Debunking Media Narratives Is A Never-Ending Job

The Cato Institute recently published a superb piece illustrating the budget policies of the immediate post World War II period and the 80th Session of the US Congress that was elected in 1946.

The newly installed Republican Congress, led by Senator Taft of Ohio, continued to reduced federal outlays considerably, as had been done when the war came to a close in August of 1945. The study found that these budget actions did not cause a renewed economic downturn but actually paved the way (along with other actions like Taft-Hartley) for robust private sector economic growth.

However, one need not look this far back in history but to the actions of the 104th Session of Congress for further proof that cutting spending and taxes leads to economic growth. The 104th Congress famously ended 40 years of Democrat dominance of the Congress and was installed at a time of much uncertainty regarding the economy.  Coming off the mild regional recession in the early 1990s and tax increases of the new Clinton Administration, it was by no means thought that brisk growth was on the horizon. 

Beginning with a rescissions bill to pay for earthquake damage in California that cut two dollars for every new dollar spending, the GOP controlled Congress began to reduce actual outlays in discretionary spending for the first time in decades. The projected baseline increases even after President Clinton forced some concessions in the spring of 1996 were reduced substantially.  Although the categories are somewhat difficult to compare over time, domestic discretionary spending rose half as much during the 1990s as in the first decade of the 21st Century under President George W. Bush.

These battles over spending were coupled in early 1997 with a budget agreement between Clinton and the GOP Congress, which cut a variety of taxes, including the capitol gains tax and other pro-growth measures.  These spending and tax changes, along with NAFTA (passed with GOP votes in 1993 over the loud objections of organized labor and liberals) and the historic welfare reforms in 1996 placed the US economy on sound footing and helped pull the global economy through Central and South American debts crises, along with portions of the Pacific rim.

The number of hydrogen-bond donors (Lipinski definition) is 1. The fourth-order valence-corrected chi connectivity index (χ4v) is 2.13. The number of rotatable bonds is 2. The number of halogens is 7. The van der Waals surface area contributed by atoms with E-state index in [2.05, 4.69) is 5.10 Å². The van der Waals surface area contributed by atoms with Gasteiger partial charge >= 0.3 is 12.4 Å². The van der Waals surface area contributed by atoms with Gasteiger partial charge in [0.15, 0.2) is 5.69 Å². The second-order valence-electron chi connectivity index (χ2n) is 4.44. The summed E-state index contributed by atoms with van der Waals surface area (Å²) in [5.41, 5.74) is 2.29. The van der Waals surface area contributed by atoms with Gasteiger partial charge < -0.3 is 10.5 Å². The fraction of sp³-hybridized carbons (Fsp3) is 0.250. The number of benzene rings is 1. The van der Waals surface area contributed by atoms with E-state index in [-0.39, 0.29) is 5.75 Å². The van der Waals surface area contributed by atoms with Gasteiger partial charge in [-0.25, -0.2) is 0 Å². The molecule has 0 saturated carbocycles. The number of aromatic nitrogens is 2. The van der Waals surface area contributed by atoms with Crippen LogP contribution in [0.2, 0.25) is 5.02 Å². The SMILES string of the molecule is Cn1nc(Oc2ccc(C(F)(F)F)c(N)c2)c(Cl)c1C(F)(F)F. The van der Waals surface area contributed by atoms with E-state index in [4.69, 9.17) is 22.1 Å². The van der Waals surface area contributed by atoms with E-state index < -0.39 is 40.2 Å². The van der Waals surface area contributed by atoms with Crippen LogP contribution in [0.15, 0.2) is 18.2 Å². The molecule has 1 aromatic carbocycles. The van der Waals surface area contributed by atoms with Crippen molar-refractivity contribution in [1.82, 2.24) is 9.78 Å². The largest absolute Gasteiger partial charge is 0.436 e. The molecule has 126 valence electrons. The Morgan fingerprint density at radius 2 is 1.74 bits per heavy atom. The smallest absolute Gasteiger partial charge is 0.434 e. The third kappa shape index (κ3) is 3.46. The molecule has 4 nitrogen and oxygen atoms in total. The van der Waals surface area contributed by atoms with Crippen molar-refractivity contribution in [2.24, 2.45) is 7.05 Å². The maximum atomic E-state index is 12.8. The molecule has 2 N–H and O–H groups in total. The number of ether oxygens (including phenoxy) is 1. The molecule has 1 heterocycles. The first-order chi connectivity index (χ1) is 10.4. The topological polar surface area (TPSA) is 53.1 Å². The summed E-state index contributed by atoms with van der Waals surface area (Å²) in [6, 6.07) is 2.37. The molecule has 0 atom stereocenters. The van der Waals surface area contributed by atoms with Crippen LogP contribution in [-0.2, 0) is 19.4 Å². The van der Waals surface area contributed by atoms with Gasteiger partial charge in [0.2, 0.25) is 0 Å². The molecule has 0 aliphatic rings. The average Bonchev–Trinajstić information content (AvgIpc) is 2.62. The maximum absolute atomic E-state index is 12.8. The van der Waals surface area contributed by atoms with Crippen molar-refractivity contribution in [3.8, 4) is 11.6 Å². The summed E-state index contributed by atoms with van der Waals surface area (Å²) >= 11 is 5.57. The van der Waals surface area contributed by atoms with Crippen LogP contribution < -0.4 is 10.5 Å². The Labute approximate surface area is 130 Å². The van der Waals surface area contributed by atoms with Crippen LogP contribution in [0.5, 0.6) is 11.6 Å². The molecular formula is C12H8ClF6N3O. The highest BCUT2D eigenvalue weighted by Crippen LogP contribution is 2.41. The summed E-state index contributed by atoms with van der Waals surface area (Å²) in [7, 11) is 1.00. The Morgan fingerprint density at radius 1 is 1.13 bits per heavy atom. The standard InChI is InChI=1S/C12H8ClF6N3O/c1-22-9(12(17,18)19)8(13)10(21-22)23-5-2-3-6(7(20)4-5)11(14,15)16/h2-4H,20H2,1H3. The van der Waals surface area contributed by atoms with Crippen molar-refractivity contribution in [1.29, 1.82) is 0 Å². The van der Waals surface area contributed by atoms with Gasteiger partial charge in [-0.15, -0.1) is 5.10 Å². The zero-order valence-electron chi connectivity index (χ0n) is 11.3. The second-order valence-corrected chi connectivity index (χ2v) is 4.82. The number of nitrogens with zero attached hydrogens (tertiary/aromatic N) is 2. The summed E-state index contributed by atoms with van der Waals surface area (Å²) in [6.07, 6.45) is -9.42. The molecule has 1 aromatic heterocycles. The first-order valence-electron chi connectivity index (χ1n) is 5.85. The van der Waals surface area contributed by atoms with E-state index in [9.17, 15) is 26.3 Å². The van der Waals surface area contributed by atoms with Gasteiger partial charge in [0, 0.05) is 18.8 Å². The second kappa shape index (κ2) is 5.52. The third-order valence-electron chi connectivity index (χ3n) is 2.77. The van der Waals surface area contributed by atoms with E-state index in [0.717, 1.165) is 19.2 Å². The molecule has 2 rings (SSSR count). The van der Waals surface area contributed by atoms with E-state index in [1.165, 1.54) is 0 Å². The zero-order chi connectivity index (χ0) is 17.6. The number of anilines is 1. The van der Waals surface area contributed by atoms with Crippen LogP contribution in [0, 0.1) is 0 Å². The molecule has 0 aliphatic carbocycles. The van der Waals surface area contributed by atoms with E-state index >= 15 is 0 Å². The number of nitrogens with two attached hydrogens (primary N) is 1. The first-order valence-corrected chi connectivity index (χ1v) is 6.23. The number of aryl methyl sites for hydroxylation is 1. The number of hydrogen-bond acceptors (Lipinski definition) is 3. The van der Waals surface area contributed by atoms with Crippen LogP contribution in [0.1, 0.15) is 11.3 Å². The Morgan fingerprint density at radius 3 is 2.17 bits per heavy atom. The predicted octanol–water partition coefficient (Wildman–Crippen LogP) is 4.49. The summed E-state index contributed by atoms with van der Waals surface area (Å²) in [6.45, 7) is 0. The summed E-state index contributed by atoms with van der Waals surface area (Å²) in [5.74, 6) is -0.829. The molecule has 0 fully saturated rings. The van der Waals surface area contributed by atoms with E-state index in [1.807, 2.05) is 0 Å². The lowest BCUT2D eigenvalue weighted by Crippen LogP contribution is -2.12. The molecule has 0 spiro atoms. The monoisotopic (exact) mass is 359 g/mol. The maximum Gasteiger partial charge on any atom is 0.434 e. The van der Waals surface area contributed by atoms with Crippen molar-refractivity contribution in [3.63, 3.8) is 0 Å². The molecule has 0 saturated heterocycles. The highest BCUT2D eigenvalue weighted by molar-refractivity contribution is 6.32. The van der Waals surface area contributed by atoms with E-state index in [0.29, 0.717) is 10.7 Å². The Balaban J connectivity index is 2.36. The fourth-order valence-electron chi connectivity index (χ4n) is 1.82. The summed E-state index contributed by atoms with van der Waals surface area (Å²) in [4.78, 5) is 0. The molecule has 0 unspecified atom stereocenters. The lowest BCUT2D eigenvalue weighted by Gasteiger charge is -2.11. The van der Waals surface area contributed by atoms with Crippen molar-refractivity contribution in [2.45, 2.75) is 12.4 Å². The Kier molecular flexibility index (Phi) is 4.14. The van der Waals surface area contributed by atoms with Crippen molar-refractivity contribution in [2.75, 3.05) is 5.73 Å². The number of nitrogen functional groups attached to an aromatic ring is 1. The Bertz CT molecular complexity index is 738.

One need not be a credentialed economist to search in vain for any Keynesian policies implemented in the mid-1990s. In fact, the left in the US routinely criticized President Clinton for cementing largely Reaganite ideas until impeachment, perjury and obstruction of justice pushed the left back into the Democrat fold.

Although it is coming at a very painful cost, the historical narrative of the New Deal historians is being dismantled before our very eyes.  Cutting taxes, reducing government spending, increasing trade and lowering the burden of government regulations are what lead to private sector economic growth. No amount of media cheerleading for President Obama can obfuscate these basic historical facts.  Unfortunately, this generation must learn the lessons that all who came before it did. The key question is how much structural damage will the American republic endure this time around?



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